NEW YORK -- In a wide-ranging policy speech at the Asia Society in New York, U.S. Secretary of State Hillary Clinton has outlined Washington's priorities toward Afghanistan and Pakistan and reaffirmed the Obama administration's commitment to withdraw its troops from Afghanistan by the end of 2014.
Clinton urged followers of the Taliban in Afghanistan to lay down their arms, renounce violence, join the peace process, and abide by Afghan law.
In 2001, following the 9/11 terrorist attacks, Clinton said the Taliban made the wrong choice to harbor Al-Qaeda.
Today, the NATO alliance military campaign is sharpening a reversal of that decision for the Taliban. Clinton sternly warned those factions of the Taliban who may decide to continue their armed resistance to the government in Kabul.
"Break ties with Al-Qaeda, renounce violence, and abide by the Afghan Constitution and you can rejoin Afghan society. Refuse and you will continue to face the consequences of being tied to Al-Qaeda as an enemy of the international community," Clinton said.
The relationship between Al-Qaeda and the Taliban has long been an uneasy topic for the U.S. administration. The White House, former President George W. Bush, rarely made a distinction between the two groups and viewed them as equally hostile toward the United States.
There has been a significant shift in that policy under President Barack Obama, who has made efforts to persuade the regular soldiers and low-to-mid level commanders of the Taliban to give up on the armed resistance and join reconciliation efforts.
Clinton repeatedly emphasized that point in her speech: "Many low-level fighters entered the insurgency not because of deep ideological commitment, but because they were following the promise of a paycheck. So in London last year, the international community pledged financial support for the Afghan government's comprehensive program to draw them off the battlefield and back into society."
Also today, Clinton officially announced the appointment of Marc Grossman as the new special envoy for Afghanistan and Pakistan. Grossman is a relatively unknown diplomat who is replacing the late Richard Holbrooke, a world-renown political negotiator who facilitated the end of the Balkan wars in the 1990s and exercised considerable influence in both Kabul and Islamabad.Commitment To Troop Reduction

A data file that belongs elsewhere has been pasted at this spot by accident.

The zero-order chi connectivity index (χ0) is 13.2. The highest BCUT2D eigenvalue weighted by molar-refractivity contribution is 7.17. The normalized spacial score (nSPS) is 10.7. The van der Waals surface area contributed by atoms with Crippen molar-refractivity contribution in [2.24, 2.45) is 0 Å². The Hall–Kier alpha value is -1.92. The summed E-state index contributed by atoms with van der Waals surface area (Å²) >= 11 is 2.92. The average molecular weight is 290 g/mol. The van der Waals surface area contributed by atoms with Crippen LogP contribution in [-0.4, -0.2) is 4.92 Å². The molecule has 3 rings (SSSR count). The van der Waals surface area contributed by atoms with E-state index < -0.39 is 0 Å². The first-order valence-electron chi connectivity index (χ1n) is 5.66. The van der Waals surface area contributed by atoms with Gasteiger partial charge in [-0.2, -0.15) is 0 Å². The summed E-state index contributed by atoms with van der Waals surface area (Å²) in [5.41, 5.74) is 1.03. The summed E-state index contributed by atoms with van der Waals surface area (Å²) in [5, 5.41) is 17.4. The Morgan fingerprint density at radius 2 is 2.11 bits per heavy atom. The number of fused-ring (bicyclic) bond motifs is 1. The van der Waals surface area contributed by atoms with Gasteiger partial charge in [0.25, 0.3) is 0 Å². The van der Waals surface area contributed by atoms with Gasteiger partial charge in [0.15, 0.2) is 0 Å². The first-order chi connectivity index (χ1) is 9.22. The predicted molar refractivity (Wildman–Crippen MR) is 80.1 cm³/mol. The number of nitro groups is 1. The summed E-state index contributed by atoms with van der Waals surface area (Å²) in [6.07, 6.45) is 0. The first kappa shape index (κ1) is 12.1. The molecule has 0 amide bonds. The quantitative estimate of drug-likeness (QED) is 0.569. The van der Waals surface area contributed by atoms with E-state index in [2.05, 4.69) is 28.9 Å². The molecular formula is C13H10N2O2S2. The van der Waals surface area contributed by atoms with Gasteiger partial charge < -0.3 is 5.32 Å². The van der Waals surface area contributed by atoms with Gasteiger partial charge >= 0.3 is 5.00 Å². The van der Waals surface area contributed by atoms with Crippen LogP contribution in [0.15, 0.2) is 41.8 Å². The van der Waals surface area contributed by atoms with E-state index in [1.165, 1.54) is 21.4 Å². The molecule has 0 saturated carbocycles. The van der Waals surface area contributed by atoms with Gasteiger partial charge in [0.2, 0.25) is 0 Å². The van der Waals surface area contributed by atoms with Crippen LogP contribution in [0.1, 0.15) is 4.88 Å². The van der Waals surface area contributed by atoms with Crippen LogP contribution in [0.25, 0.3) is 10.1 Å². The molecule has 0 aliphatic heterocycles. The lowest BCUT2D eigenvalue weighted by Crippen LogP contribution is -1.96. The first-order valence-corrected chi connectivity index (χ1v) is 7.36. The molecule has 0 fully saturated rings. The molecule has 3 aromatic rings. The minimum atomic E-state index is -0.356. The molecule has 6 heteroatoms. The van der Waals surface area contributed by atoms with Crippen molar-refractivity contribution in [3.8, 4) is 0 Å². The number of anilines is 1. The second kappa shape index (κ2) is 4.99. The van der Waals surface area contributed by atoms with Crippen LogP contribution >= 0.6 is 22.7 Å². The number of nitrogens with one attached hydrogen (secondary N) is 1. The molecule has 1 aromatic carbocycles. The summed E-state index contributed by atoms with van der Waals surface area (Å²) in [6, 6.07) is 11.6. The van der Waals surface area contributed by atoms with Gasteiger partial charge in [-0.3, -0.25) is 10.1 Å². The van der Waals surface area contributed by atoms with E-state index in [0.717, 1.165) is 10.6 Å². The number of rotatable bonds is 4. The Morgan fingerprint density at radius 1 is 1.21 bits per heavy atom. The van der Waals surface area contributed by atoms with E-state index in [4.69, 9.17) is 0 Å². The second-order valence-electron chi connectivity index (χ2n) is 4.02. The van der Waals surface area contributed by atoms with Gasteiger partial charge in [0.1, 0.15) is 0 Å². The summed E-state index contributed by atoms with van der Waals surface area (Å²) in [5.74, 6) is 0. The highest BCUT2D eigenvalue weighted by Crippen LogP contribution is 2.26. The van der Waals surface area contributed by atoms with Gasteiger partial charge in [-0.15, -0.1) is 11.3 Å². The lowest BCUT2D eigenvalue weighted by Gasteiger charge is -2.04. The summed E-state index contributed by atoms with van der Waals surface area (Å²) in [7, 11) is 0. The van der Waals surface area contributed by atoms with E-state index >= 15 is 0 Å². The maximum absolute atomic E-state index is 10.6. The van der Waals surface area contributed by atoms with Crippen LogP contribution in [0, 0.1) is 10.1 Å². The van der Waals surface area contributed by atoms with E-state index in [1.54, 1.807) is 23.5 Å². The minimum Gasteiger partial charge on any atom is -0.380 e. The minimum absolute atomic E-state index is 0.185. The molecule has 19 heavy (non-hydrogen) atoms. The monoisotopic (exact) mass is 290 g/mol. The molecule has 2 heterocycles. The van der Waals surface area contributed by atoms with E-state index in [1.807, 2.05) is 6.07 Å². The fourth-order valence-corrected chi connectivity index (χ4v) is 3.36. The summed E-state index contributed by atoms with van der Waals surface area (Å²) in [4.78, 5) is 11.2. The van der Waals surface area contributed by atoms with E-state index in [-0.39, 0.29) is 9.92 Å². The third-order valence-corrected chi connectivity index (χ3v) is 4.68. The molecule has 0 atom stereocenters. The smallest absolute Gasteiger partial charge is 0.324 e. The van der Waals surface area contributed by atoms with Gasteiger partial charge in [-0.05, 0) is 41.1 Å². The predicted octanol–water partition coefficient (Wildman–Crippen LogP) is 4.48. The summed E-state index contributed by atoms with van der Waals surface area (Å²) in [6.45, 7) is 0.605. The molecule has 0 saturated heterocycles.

In 2009, Obama launched a thorough review of U.S. policy toward Afghanistan and set out the goal of disrupting, dismantling, and defeating Al-Qaeda to prevent it from threatening America and its allies in the future.
Clinton said Al-Qaeda cannot be allowed to maintain its safe haven, protected by the Taliban, and continue plotting attacks while destabilizing nations that have known far too much war.
From the Tigris to the Indus, Clinton said the region will never live up to its full potential until it is free of Al-Qaeda and its creed of violence and hate.
"In pursuit of this goal, we are following a strategy with three mutually reinforcing tracks -- three surges, if you will: a military offensive against Al-Qaeda terrorists and Taliban insurgents; a civilian campaign to bolster the governments, economies, and civil societies of Afghanistan and Pakistan to undercut the pull of the insurgency; and an intensified diplomatic push to bring the Afghan conflict to an end and chart a new and more secure future for the region," Clinton said.
The U.S. secretary of state also reaffirmed the U.S. government's commitment to start reducing its troops in Afghanistan beginning in July and to completely withdraw by the end of 2014. She emphasized that the United States has no intention of establishing a permanent military presence in the region, and specifically in Afghanistan, and said Washington fully respects the Afghan people's desire to be free of foreign occupants.
Clinton also touched on the uneasy and often distrustful relations between Afghanistan and Pakistan -- two countries which are strongly bonded by ethnic, tribal, and political alliances -- and urged greater cooperation between them.
And she strongly warned against any reduction of foreign aid to Afghanistan as some Republican lawmakers in the U.S. Congress are urging.
Republicans, and many Democrats, are concerned about rampant corruption in Afghanistan and the lack of accountability for billions of dollars of foreign -- mostly American -- aid.